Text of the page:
by Robert Gardner, Think Green Correspondent
Keeping a campus clean is no easy task. As Montgomery County Community College grows, so too does the need to manage waste. Starting in the mid-1980s, cardboard boxes collected all the recyclables. New containers were rolled out when Advanced Technology Center went on-line. Now, receptacles for both trash and recycling can be found across the school grounds and in its buildings, including recently-renovated College and Parkhouse halls.
According to Supervisor of Custodial Services Steve Choyce, collecting and managing it all is a constant process of re-assessing the College’s needs and adding more containers as warranted.
“We’re constantly researching ways to make the systems more effective, more efficient,” he said.
One of the initiatives the College has undertaken to increase efficiency is the Hydration Station, a water filtration system which encourages students, faculty and staff to carry a reusable container that they can refill for free as needed. This would greatly reduce the amount of plastic water bottle refuse—not surprisingly the #1 trash item on campus. Currently, the only such Station is in ATC at the second floor bridge.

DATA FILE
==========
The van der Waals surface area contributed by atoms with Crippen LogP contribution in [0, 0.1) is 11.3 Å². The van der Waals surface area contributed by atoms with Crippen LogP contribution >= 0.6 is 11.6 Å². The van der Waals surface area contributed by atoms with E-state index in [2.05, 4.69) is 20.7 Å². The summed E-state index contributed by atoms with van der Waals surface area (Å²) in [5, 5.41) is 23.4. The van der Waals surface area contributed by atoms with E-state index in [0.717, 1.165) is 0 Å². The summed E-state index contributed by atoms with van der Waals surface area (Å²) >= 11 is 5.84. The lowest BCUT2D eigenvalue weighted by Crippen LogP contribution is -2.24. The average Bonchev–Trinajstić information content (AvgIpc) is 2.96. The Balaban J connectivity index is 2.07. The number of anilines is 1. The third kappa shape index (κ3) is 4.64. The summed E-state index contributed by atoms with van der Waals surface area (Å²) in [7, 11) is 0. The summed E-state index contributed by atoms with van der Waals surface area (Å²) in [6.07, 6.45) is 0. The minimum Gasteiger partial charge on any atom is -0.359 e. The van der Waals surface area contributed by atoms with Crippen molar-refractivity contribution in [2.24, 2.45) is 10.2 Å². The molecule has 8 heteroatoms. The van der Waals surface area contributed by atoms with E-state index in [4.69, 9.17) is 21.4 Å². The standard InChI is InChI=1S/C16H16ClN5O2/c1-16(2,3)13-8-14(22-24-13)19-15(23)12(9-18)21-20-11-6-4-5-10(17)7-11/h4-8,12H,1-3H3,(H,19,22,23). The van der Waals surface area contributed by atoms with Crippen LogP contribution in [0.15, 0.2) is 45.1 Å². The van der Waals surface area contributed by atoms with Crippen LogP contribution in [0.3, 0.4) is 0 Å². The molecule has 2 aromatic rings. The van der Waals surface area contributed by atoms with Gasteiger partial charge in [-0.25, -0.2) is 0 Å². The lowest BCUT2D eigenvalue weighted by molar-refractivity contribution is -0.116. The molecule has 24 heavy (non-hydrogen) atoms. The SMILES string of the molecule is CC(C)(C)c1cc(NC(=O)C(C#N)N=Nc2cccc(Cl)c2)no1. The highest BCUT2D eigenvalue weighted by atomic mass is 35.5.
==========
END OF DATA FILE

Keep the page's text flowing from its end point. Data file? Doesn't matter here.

Choyce is no stranger to the green movement. His passion for the environment can be traced back to his youth, when he recalls skipping school to attend the first-ever Earth Day at Belmont Plateau in Philadelphia in April 1970.
Montgomery County Community College works with local companies that share its dedication to environmentally-conscious practices. All trash and recyclables are collected by Interstate Waste Services and taken single-stream to Blue Mountain. Office paper, documents and files (nothing confidential) are collected and recycled as part of Abitibi’s Paper Retriever program.
“If you talk the talk, you have to walk the walk,” Choyce said of both his and the College’s commitment to a greener planet.
One walk around the clean campus and you will see this commitment in action.